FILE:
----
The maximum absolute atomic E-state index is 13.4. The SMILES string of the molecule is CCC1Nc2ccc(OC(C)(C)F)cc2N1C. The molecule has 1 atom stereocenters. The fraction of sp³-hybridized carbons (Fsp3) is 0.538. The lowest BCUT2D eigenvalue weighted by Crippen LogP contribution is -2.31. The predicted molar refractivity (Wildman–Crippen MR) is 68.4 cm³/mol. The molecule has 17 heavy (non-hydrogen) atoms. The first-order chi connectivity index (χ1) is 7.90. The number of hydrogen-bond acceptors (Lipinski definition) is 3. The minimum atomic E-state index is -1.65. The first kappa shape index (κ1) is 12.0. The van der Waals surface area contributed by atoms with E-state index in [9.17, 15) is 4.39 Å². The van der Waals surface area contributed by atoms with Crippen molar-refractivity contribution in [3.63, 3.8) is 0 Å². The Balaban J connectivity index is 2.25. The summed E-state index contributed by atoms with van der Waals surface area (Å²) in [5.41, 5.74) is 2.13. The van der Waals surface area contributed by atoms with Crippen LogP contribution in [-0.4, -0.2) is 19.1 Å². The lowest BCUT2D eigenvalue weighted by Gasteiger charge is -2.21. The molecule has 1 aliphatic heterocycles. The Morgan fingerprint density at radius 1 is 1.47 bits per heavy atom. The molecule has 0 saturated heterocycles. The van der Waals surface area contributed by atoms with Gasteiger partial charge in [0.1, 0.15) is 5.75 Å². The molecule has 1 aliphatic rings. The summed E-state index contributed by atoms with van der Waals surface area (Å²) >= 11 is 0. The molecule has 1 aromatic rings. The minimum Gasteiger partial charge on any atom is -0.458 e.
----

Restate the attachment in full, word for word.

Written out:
The maximum absolute atomic E-state index is 13.4. The SMILES string of the molecule is CCC1Nc2ccc(OC(C)(C)F)cc2N1C. The molecule has 1 atom stereocenters. The fraction of sp³-hybridized carbons (Fsp3) is 0.538. The lowest BCUT2D eigenvalue weighted by Crippen LogP contribution is -2.31. The predicted molar refractivity (Wildman–Crippen MR) is 68.4 cm³/mol. The molecule has 17 heavy (non-hydrogen) atoms. The first-order chi connectivity index (χ1) is 7.90. The number of hydrogen-bond acceptors (Lipinski definition) is 3. The minimum atomic E-state index is -1.65. The first kappa shape index (κ1) is 12.0. The van der Waals surface area contributed by atoms with E-state index in [9.17, 15) is 4.39 Å². The van der Waals surface area contributed by atoms with Crippen molar-refractivity contribution in [3.63, 3.8) is 0 Å². The Balaban J connectivity index is 2.25. The summed E-state index contributed by atoms with van der Waals surface area (Å²) in [5.41, 5.74) is 2.13. The van der Waals surface area contributed by atoms with Crippen LogP contribution in [-0.4, -0.2) is 19.1 Å². The lowest BCUT2D eigenvalue weighted by Gasteiger charge is -2.21. The molecule has 1 aliphatic heterocycles. The Morgan fingerprint density at radius 1 is 1.47 bits per heavy atom. The molecule has 0 saturated heterocycles. The van der Waals surface area contributed by atoms with Gasteiger partial charge in [0.1, 0.15) is 5.75 Å². The molecule has 1 aliphatic rings. The summed E-state index contributed by atoms with van der Waals surface area (Å²) >= 11 is 0. The molecule has 1 aromatic rings. The minimum Gasteiger partial charge on any atom is -0.458 e.